Bill would help pay teachers’ student loans to ease shortages

Capital News Service
LANSING — To fight an ongoing teacher shortage, a Michigan legislator wants to track the problem and help new teachers pay down their student loans. Rep. Robert Kosowski, D-Westland, has introduced a bill that would offer teachers working in shortage areas up to $1,000 a year for five years to repay qualified educational loans. The bill, pending in the House Education Reform Committee, would also require the superintendent of public instruction to track shortages across the state and report regularly to legislators. “I don’t think this bill can solve the teacher shortage, but I’m sure it’s going to help people to get re-energized,” Kosowski said, adding that the incentive might encourage more teachers to apply for jobs in areas with shortages. For the current school year, the state identified five major categories of teacher shortages: special education, industrial technology, mathematics, world languages and occupational education.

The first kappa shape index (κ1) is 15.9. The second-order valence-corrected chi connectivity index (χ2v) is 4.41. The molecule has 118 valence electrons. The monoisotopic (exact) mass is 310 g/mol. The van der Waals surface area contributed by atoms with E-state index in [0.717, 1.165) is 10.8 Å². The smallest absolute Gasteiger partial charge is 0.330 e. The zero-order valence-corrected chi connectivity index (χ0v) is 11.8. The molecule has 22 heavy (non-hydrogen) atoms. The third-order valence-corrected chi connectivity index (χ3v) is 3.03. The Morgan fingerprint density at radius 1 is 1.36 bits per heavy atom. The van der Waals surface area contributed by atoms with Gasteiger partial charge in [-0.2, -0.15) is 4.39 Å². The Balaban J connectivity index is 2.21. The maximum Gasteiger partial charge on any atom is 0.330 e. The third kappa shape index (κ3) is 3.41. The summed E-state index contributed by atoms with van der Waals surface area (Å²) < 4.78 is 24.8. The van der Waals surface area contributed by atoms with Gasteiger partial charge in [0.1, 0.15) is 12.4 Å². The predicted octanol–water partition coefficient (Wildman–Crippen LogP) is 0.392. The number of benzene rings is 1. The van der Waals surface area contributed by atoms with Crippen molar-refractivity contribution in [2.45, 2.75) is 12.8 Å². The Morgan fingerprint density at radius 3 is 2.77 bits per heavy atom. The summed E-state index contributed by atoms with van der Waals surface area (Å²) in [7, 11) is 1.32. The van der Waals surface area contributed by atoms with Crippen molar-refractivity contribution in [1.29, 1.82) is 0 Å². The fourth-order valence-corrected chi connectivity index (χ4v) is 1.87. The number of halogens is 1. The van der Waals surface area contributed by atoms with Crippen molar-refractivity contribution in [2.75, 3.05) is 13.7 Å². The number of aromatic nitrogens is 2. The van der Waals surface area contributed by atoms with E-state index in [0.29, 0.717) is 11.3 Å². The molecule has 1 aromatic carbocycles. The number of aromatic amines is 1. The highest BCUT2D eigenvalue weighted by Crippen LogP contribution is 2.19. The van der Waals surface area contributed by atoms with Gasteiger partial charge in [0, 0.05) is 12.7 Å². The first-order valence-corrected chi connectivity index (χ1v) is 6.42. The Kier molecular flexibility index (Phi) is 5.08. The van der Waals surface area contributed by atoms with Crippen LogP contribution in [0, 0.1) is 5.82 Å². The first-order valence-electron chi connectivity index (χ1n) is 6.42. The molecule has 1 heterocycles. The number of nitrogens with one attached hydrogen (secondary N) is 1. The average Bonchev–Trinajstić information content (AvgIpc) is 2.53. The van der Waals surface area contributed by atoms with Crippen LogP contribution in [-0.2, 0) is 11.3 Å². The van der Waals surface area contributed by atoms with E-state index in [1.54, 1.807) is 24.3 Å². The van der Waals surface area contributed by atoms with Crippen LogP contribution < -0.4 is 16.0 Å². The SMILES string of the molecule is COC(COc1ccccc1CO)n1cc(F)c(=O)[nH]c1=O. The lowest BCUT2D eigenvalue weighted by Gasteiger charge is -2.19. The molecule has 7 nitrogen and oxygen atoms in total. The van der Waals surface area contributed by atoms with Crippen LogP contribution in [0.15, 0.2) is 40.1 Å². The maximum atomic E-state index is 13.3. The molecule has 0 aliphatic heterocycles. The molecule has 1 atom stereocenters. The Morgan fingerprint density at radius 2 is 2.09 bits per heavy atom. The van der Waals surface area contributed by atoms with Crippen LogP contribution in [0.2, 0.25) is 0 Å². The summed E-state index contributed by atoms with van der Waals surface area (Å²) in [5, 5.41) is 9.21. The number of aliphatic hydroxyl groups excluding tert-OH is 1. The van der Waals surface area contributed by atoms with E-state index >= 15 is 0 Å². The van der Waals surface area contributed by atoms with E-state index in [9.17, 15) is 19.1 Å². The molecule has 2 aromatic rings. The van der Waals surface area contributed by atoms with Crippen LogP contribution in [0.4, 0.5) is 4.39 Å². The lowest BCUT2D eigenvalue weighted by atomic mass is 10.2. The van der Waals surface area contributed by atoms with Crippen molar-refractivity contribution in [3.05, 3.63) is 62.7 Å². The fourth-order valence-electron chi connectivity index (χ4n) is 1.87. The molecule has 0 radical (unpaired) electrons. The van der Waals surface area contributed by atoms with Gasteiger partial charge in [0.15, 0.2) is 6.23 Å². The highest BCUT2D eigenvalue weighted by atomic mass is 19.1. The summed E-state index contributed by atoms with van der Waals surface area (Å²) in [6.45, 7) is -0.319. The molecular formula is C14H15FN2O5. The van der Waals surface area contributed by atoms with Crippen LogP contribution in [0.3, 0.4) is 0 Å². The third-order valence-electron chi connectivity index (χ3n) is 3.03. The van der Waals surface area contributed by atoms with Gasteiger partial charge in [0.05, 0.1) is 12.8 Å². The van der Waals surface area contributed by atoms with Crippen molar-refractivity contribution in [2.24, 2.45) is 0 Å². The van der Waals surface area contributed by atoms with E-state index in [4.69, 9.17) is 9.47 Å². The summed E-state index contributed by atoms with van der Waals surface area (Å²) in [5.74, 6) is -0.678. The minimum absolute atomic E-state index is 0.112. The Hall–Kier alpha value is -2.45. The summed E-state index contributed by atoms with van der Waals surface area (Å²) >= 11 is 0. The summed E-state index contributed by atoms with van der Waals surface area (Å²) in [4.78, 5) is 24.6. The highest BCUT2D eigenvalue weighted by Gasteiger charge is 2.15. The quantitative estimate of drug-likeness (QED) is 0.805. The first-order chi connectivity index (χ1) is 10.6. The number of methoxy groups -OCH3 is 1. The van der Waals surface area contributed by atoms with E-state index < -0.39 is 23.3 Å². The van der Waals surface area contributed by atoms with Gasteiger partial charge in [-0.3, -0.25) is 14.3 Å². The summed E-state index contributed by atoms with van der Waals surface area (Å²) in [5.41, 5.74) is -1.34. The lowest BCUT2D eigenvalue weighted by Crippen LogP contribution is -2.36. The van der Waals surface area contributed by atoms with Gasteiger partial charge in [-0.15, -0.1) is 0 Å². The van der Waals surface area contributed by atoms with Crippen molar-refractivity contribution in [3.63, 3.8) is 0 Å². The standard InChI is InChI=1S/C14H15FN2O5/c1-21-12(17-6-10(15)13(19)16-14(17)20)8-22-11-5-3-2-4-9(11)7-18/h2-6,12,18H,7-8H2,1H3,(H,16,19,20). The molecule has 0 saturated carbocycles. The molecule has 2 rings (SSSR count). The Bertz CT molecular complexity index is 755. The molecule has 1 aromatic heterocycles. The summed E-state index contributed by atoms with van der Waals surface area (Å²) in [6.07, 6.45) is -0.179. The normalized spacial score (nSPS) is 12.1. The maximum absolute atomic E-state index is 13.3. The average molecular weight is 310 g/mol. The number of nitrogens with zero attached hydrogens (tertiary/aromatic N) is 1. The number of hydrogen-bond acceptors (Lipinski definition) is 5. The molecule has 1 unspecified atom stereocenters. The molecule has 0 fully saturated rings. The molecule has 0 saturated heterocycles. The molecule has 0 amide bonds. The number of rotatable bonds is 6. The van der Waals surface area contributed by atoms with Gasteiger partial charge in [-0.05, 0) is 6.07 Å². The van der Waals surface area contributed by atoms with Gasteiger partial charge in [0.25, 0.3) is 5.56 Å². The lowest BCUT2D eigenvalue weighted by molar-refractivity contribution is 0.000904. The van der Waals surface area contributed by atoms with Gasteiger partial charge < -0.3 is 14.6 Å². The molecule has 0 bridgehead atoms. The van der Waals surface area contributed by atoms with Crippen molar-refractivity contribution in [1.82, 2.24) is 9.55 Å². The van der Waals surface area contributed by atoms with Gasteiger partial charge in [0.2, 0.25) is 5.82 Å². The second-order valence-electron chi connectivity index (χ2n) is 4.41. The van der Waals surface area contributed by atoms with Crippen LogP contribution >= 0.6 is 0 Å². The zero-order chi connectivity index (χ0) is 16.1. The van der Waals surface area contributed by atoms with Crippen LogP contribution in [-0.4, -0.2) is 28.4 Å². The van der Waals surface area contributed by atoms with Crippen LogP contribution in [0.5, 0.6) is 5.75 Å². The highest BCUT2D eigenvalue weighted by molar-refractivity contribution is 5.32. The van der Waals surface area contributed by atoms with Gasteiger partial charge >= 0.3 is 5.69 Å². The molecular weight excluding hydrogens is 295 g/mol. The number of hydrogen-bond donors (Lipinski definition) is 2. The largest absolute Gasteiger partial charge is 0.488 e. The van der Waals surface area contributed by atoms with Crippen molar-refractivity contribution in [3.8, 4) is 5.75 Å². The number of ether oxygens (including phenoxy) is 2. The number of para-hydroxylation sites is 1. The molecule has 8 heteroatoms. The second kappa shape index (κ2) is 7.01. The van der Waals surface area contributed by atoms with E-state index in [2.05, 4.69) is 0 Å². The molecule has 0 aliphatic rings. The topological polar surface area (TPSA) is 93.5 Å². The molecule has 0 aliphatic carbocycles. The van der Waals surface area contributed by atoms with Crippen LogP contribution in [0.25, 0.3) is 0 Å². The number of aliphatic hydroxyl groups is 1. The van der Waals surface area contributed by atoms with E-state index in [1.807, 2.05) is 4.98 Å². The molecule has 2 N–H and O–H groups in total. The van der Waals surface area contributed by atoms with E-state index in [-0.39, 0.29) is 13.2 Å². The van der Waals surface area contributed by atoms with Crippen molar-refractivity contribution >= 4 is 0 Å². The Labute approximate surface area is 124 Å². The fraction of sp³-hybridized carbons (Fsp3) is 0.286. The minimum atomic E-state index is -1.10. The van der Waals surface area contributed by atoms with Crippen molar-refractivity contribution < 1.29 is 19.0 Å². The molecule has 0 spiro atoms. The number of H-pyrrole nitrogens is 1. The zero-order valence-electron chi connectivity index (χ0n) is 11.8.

Too many teachers? Not enough? Both

Capital News Service
LANSING – The Department of Education is working on solutions to Michigan’s teacher shortage. A number of factors led to the K-12 education system shortage, the state superintendent of public instruction, Michael Flanagan said. These include the poor economy and recent graduates leaving to teach out of state, but what some people may not consider is that college students are learning to teach in subjects that don’t need more teachers. “There are 32 teacher prep programs in Michigan,” Flanagan said. “It’s important that those schools give sound career guidance.